Are Steel Cut Oats Really Healthier Than Rolled Oats?

Oatmeal is a breakfast staple with many options, and it's easy to become overwhelmed by all the choices, especially not knowing whether steel cut or rolled oats are healthier and make a better bowl.

Nutritionally, steel cut oats and rolled oats are the same. The biggest difference is the taste and texture, as well as cooking times. Oats begin as oat groats, which is the whole, unbroken grain with the outer husk removed. The processing comes next, and that's where the differences begin. Steel cut oats, also known as Irish oats, are oat groats that are cut into two or three pieces with large steel blades. No more processing is done (via SF Gate). As a result, steel cut oats have a longer cooking time of 20 to 30 minutes. Rolled oats, also known as old-fashioned oats, are processed by steaming and rolling the oat groats. This allows for a faster cooking time of about five to six minutes.

Quick oats, which are also a common option in the grocery store, are rolled oats that are chopped into smaller pieces. This allows for an even faster cooking time of only two to three minutes. Rolled oats can often be used in place of quick oats as long as a slightly longer cooking time is allowed.

Another difference between steel cut and rolled oats is the texture. Steel cut have a chewier texture, as opposed to quick oats, which have a creamier texture.

Steel oats vs rolled oats

Aside from the cooking time, there is little nutritional difference. Leslie Beck, a registered dietician, discussed the nutritional benefits of oats in her book Foods That Fight Disease. They are all 74 calories per half cup serving, containing three grams of protein and two grams of fiber. According to a Harvard University study, eating three servings of whole grain oats, whether steel cut, rolled oats, or quick oats, reduces the risk of having a heart attack by 30 percent. Oats in general are a carbohydrate that is rich in fiber, high protein, and contains many vitamins and minerals, as well as antioxidants (via Healthline). An additional benefit of oats is that they are gluten-free, making them an ideal breakfast staple for those who have gluten intolerance, such as those with celiac disease. The one caveat is that gluten can be added in processing, so make sure the oats you buy are labeled gluten free.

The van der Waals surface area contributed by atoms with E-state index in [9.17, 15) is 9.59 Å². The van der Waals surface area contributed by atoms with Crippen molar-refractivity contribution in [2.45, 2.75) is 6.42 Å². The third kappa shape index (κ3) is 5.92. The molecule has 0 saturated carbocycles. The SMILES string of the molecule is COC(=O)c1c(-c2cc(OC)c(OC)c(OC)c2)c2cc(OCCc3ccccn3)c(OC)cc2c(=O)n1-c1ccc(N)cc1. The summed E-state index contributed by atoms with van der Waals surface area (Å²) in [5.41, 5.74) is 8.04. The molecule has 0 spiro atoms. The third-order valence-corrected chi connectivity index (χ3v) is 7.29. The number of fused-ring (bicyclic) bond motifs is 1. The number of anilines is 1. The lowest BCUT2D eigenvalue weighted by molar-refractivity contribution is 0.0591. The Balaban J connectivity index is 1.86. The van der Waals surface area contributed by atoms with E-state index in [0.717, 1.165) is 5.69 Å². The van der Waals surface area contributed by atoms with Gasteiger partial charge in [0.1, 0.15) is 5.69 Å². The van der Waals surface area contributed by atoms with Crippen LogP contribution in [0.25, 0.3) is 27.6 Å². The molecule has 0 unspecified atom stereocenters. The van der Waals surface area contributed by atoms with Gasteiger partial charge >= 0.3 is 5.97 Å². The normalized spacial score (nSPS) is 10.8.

The brand you buy may make a difference in the nutritional value of your oatmeal. Many brands add sugars and flavors to their oatmeal, detracting from its nutritional value.

When baking, the difference in oats matters. In cookies or other baked goods, quick oats are usually preferred because the texture carries over to the finished product, but quick oats and rolled oats can be used interchangeably. As a rule of thumb, never use steel cut oats in baking unless the recipe specifically calls for it.